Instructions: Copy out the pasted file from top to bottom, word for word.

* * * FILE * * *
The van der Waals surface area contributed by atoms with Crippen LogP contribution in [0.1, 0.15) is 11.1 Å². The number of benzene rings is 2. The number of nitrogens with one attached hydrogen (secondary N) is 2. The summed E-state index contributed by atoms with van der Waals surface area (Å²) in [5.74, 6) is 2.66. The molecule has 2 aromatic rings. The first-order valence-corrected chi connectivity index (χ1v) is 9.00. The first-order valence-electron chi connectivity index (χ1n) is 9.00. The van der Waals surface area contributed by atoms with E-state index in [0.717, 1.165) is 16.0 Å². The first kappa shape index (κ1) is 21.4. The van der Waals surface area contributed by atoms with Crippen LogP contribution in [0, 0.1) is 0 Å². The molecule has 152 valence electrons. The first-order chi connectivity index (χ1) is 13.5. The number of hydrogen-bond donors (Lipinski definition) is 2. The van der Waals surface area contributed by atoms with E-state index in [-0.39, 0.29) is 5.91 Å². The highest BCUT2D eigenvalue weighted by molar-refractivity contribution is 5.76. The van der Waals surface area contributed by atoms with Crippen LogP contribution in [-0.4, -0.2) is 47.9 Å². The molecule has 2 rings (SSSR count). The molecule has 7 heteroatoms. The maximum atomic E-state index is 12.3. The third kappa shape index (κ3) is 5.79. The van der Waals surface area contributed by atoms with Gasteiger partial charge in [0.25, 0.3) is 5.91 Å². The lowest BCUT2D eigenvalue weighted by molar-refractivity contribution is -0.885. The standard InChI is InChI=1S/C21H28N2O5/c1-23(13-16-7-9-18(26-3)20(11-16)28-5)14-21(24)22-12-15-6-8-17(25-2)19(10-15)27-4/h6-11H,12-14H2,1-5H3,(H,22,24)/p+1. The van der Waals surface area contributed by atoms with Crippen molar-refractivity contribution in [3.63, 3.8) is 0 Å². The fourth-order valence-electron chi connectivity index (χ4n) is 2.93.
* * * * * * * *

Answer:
The van der Waals surface area contributed by atoms with Crippen LogP contribution in [0.1, 0.15) is 11.1 Å². The number of benzene rings is 2. The number of nitrogens with one attached hydrogen (secondary N) is 2. The summed E-state index contributed by atoms with van der Waals surface area (Å²) in [5.74, 6) is 2.66. The molecule has 2 aromatic rings. The first-order valence-corrected chi connectivity index (χ1v) is 9.00. The first-order valence-electron chi connectivity index (χ1n) is 9.00. The van der Waals surface area contributed by atoms with E-state index in [0.717, 1.165) is 16.0 Å². The first kappa shape index (κ1) is 21.4. The van der Waals surface area contributed by atoms with Crippen LogP contribution in [0, 0.1) is 0 Å². The molecule has 152 valence electrons. The first-order chi connectivity index (χ1) is 13.5. The number of hydrogen-bond donors (Lipinski definition) is 2. The van der Waals surface area contributed by atoms with E-state index in [-0.39, 0.29) is 5.91 Å². The highest BCUT2D eigenvalue weighted by molar-refractivity contribution is 5.76. The van der Waals surface area contributed by atoms with Crippen LogP contribution in [-0.4, -0.2) is 47.9 Å². The molecule has 2 rings (SSSR count). The molecule has 7 heteroatoms. The maximum atomic E-state index is 12.3. The third kappa shape index (κ3) is 5.79. The van der Waals surface area contributed by atoms with Gasteiger partial charge in [0.25, 0.3) is 5.91 Å². The lowest BCUT2D eigenvalue weighted by molar-refractivity contribution is -0.885. The standard InChI is InChI=1S/C21H28N2O5/c1-23(13-16-7-9-18(26-3)20(11-16)28-5)14-21(24)22-12-15-6-8-17(25-2)19(10-15)27-4/h6-11H,12-14H2,1-5H3,(H,22,24)/p+1. The van der Waals surface area contributed by atoms with Crippen molar-refractivity contribution in [3.63, 3.8) is 0 Å². The fourth-order valence-electron chi connectivity index (χ4n) is 2.93.